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Sen. Grassley Questions Why Fed Prosecutor With Child Porn on Work Computer Was Not Prosecuted

Sen. Grassley/official photo


By Allan Lengel
ticklethewire.com

Sen. Chuck Grassley on Thursday issued a press release questioning “why the Justice Department declined to prosecute an Assistant United States Attorney after the department’s Inspector General found at least one image of child pornography on the attorney’s work computer.”

Grassley said the Inspector General also determined that the attorney had spent hours viewing adult content during work hours.

Grassley said that the Inspector General’s report indicated that the Assistant U.S. Attorney acknowledged he had spent a significant amount of time each day viewing pornography.

He said the IG report indicated that the U.S. Attorney’s office declined to prosecute the case and as of May 31, 2011, and disciplinary action was still pending.

In a letter to Attorney General Eric Holder, Grassley questioned the department’s decision to not prosecute and delay disciplinary action against the attorney.

Additionally, he asked what types of cases the attorney worked on and the steps the department has taken to update its technology to keep pornography off its computers.

Update: Thurs, 8:15 p.m. — Justice Department Responds:

We are aware of the OIG report. As a general practice, when there are criminal allegations of misconduct involving an Assistant U.S. Attorney, those matters are sent to a different office to avoid any appearance of conflict of interest.

The Department took immediate and appropriate action in this case and the AUSA ceased working in the district in late April 2011 and left Federal Service in early May 2011.

Last year, Grassley learned that 33 employees at the Securities and Exchange Commission had viewed pornography during work hours and “were not terminated and were given uneven and light disciplinary action.”

The following is the letter he sent Attorney Gen. Holder.

The Honorable Eric H. Holder, Jr.
Attorney General
U.S. Department of Justice
950 Pennsylvania Avenue, NW
Washington, DC 20530

Dear Attorney General Holder:

On May 31, 2011 I received a report from the Department of Justice (DOJ) Office of Inspector General (OIG) in response to a request Senator Coburn and I made to all Inspectors General to provide semiannual reports on closed investigations, evaluations, and audits that were not disclosed to the public.

This report contained what appears to be an inexcusable mishandling of serious allegations against an Assistant United States Attorney (AUSA) which calls into question the DOJ’s internal controls and prosecutorial discretion. The report cites the following OIG investigation of an AUSA:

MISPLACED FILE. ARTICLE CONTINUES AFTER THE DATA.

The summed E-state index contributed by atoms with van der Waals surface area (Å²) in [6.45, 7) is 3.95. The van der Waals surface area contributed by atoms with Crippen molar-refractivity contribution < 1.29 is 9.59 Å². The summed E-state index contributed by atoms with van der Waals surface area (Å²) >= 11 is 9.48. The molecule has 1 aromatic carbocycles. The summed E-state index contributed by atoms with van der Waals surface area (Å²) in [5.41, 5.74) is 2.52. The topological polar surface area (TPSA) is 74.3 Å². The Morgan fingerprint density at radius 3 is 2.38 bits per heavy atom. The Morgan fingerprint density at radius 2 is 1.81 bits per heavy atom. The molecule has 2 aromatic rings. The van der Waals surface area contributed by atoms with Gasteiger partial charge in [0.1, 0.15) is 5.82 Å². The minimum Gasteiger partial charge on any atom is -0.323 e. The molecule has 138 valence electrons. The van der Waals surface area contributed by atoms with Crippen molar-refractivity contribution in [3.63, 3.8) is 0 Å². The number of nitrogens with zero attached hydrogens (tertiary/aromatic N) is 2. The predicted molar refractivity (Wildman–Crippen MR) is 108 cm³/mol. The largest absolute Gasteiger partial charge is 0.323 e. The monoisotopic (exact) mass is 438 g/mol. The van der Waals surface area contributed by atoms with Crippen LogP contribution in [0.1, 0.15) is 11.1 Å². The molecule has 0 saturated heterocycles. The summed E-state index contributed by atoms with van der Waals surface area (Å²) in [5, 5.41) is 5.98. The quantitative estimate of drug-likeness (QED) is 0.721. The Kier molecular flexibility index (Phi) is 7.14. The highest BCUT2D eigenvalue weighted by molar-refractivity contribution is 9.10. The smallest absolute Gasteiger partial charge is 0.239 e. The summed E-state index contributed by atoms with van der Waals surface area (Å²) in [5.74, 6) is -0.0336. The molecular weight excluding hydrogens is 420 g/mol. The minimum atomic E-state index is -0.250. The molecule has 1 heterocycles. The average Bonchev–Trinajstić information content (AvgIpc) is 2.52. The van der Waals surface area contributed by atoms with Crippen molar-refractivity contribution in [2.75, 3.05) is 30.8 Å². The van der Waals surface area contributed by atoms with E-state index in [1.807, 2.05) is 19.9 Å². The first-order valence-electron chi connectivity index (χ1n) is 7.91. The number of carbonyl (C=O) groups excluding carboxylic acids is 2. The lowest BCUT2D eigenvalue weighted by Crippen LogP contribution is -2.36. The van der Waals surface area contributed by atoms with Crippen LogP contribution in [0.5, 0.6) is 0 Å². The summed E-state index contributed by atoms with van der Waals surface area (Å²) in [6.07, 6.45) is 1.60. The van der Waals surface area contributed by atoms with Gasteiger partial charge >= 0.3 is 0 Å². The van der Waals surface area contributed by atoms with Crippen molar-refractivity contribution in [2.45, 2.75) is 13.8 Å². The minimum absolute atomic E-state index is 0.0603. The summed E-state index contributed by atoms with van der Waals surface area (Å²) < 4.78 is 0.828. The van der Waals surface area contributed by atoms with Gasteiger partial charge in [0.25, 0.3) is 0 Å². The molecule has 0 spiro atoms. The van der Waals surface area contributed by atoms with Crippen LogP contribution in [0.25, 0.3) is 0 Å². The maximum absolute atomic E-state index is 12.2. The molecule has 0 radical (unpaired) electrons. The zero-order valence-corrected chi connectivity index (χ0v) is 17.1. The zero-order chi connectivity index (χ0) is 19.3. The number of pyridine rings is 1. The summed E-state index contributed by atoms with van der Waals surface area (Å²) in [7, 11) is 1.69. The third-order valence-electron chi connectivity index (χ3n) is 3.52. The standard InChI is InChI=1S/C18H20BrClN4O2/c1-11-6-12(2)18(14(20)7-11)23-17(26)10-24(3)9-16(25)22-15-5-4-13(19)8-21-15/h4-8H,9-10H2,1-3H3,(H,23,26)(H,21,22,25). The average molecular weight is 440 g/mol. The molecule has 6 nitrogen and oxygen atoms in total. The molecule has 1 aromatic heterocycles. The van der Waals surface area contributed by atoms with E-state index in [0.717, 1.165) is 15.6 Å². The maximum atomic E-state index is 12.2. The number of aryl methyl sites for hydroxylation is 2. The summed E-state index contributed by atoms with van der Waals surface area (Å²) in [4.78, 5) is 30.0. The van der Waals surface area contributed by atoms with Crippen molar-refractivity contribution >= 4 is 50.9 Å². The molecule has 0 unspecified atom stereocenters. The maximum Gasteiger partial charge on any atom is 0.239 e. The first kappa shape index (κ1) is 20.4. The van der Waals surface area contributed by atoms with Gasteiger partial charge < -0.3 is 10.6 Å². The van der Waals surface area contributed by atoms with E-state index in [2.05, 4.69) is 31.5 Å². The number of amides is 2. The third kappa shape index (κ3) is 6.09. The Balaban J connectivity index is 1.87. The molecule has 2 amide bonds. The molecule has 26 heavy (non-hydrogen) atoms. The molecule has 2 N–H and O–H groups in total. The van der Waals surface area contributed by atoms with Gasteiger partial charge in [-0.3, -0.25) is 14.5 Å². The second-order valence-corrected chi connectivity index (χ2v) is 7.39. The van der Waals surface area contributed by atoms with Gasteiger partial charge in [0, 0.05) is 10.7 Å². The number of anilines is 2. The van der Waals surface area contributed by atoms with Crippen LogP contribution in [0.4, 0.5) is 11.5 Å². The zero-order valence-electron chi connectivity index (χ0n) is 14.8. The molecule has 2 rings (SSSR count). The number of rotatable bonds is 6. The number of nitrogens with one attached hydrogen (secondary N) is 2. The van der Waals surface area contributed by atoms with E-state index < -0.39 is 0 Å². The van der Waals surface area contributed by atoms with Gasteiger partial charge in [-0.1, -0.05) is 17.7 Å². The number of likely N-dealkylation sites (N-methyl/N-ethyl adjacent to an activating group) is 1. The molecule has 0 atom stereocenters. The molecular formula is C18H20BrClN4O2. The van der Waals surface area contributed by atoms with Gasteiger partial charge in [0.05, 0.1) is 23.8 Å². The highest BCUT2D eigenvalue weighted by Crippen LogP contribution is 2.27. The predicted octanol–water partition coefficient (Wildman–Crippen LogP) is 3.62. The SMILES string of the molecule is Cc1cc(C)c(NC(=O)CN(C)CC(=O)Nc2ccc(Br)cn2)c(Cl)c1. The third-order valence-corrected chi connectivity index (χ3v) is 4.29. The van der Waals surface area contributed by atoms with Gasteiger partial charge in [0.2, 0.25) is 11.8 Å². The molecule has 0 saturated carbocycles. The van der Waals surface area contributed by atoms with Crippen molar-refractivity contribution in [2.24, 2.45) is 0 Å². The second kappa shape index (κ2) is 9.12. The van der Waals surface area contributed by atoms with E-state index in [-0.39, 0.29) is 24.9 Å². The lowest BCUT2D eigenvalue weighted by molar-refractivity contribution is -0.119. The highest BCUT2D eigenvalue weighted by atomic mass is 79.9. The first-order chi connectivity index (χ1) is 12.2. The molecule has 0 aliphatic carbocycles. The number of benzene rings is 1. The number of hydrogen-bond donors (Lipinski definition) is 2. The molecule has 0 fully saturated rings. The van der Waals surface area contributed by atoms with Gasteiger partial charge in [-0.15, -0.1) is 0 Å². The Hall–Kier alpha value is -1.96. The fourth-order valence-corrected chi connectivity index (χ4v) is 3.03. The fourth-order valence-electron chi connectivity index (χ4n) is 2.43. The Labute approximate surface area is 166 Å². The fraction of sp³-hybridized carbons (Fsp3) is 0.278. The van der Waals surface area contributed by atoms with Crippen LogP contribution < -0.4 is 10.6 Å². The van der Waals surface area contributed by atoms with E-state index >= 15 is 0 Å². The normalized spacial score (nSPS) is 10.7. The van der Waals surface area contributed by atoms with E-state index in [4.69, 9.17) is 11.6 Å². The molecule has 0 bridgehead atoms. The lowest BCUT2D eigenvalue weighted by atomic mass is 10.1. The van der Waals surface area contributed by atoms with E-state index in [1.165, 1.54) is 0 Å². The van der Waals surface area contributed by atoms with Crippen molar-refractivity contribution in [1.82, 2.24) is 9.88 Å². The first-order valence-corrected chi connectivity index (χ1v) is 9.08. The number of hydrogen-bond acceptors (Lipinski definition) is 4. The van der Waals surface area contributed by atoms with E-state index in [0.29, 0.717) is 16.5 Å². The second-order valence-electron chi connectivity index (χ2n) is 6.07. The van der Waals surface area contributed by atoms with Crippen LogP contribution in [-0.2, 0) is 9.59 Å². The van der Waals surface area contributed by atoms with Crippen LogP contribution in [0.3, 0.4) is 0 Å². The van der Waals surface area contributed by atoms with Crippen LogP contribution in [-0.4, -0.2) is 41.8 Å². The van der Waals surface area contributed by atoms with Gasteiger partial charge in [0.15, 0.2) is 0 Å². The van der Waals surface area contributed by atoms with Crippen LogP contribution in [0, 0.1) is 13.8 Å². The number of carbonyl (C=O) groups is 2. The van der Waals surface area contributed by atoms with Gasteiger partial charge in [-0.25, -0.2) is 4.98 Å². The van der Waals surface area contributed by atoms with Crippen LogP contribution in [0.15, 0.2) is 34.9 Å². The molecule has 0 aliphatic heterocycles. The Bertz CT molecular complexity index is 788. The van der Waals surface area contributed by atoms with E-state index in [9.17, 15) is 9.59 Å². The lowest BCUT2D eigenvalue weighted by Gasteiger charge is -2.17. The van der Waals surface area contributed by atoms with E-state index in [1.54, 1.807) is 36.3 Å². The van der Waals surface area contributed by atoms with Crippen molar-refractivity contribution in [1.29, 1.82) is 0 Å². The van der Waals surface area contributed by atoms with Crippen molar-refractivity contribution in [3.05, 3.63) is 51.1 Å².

“The OIG conducted an investigation concerning allegations that an AUSA was using his government computer to view inappropriate material on his government computer. The investigation determined that the AUSA routinely viewed adult content during official duty hours, and that there was at least one image of child pornography recovered on the AUSA’s government computer. The AUSA acknowledged that he had spent a significant amount of time each day viewing pornography. The U.S. Attorney’s Office declined prosecution. Disciplinary action against the AUSA is pending.”

This report relates to OIG investigations from October 1, 2010 through March 31, 2011 and was submitted two months later. As the case for disciplinary action is “pending” as of May 31, 2011, this means that, at the very least, the DOJ has allowed an admitted serial viewer of pornography – possibly child pornography – to serve as an AUSA for two months, if not longer, and has yet to take action. This is simply unacceptable and compounds the questions raised by the fact that this AUSA was found to have “at least one image of child pornography” on his government computer and yet he was not charged with a crime.

Regarding the DOJ’s decisions in this case, I respectfully ask the following questions:

1. Is this individual still employed by the Department of Justice?

a. If so, in what capacity?

b. If not, when did this individual leave employment with the Department of Justice?

i. Was this departure voluntary or were they terminated?

2. Is this individual eligible for a government pension?

a. If so, has the DOJ made any efforts to strip this individual of his or her pension?

i. If so, what efforts have been made?

ii. If not, why not?

3. What types of cases did this AUSA handle?

4. Did the cases this AUSA was assigned to handle ever lead to any interaction with children?

5. Was the decision not to prosecute this individual made by the U.S. Attorney’s Office in which he or she served?

a. If so, did that raise any concerns regarding a conflict of interest?

b. If not, what office made the decision not to prosecute this individual?

6. How was this individual able to evade the DOJ’s pornography filters?

7. Has the DOJ made efforts to upgrade its pornography filters as a result of this individual’s actions?

a. If so, what efforts have been made?

b. If not, why not?

Thank you for cooperation and attention in this matter. I would appreciate a response by July 21, 2011. If you have any questions regarding this letter, please contact (202) 224-5225.

Sincerely,

Charles E. Grassley

Ranking Member

Committee on the Judiciary


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